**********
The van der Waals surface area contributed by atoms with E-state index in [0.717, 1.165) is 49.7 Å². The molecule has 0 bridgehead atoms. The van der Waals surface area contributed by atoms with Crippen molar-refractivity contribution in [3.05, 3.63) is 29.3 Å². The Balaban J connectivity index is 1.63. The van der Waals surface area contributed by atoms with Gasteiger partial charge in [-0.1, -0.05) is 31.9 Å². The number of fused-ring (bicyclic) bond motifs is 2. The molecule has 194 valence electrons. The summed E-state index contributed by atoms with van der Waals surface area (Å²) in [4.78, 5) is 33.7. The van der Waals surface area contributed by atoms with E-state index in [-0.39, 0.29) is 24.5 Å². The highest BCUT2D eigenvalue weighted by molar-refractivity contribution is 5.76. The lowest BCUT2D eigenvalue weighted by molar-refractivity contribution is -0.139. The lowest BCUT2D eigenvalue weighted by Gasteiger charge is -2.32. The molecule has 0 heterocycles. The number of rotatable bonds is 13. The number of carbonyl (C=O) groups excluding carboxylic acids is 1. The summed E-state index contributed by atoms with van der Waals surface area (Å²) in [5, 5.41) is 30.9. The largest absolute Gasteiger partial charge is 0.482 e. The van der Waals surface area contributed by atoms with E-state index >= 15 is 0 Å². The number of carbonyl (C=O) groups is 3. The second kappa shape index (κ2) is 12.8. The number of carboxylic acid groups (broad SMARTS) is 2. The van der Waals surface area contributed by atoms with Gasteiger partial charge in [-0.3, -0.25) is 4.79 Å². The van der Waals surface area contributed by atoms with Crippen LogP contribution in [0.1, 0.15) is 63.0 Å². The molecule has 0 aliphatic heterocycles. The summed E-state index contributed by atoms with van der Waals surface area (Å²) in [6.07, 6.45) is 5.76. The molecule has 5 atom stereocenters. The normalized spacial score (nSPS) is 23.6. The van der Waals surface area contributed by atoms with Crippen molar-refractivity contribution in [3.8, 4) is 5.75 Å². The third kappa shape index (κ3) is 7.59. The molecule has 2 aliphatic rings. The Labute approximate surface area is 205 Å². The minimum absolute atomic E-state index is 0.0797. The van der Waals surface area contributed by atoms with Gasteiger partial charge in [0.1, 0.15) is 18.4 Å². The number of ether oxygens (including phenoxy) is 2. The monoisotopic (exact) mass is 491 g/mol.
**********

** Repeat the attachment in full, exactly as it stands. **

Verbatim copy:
The van der Waals surface area contributed by atoms with E-state index in [0.717, 1.165) is 49.7 Å². The molecule has 0 bridgehead atoms. The van der Waals surface area contributed by atoms with Crippen molar-refractivity contribution in [3.05, 3.63) is 29.3 Å². The Balaban J connectivity index is 1.63. The van der Waals surface area contributed by atoms with Gasteiger partial charge in [-0.1, -0.05) is 31.9 Å². The number of fused-ring (bicyclic) bond motifs is 2. The molecule has 194 valence electrons. The summed E-state index contributed by atoms with van der Waals surface area (Å²) in [4.78, 5) is 33.7. The van der Waals surface area contributed by atoms with E-state index in [-0.39, 0.29) is 24.5 Å². The highest BCUT2D eigenvalue weighted by molar-refractivity contribution is 5.76. The lowest BCUT2D eigenvalue weighted by molar-refractivity contribution is -0.139. The lowest BCUT2D eigenvalue weighted by Gasteiger charge is -2.32. The molecule has 0 heterocycles. The number of rotatable bonds is 13. The number of carbonyl (C=O) groups excluding carboxylic acids is 1. The summed E-state index contributed by atoms with van der Waals surface area (Å²) in [5, 5.41) is 30.9. The largest absolute Gasteiger partial charge is 0.482 e. The van der Waals surface area contributed by atoms with E-state index >= 15 is 0 Å². The number of carbonyl (C=O) groups is 3. The second kappa shape index (κ2) is 12.8. The number of carboxylic acid groups (broad SMARTS) is 2. The van der Waals surface area contributed by atoms with Gasteiger partial charge in [-0.3, -0.25) is 4.79 Å². The van der Waals surface area contributed by atoms with Crippen LogP contribution in [0.1, 0.15) is 63.0 Å². The molecule has 0 aliphatic heterocycles. The summed E-state index contributed by atoms with van der Waals surface area (Å²) in [6.07, 6.45) is 5.76. The molecule has 5 atom stereocenters. The normalized spacial score (nSPS) is 23.6. The van der Waals surface area contributed by atoms with Crippen molar-refractivity contribution in [3.8, 4) is 5.75 Å². The third kappa shape index (κ3) is 7.59. The molecule has 2 aliphatic rings. The Labute approximate surface area is 205 Å². The minimum absolute atomic E-state index is 0.0797. The van der Waals surface area contributed by atoms with Gasteiger partial charge in [0.1, 0.15) is 18.4 Å². The number of ether oxygens (including phenoxy) is 2. The monoisotopic (exact) mass is 491 g/mol.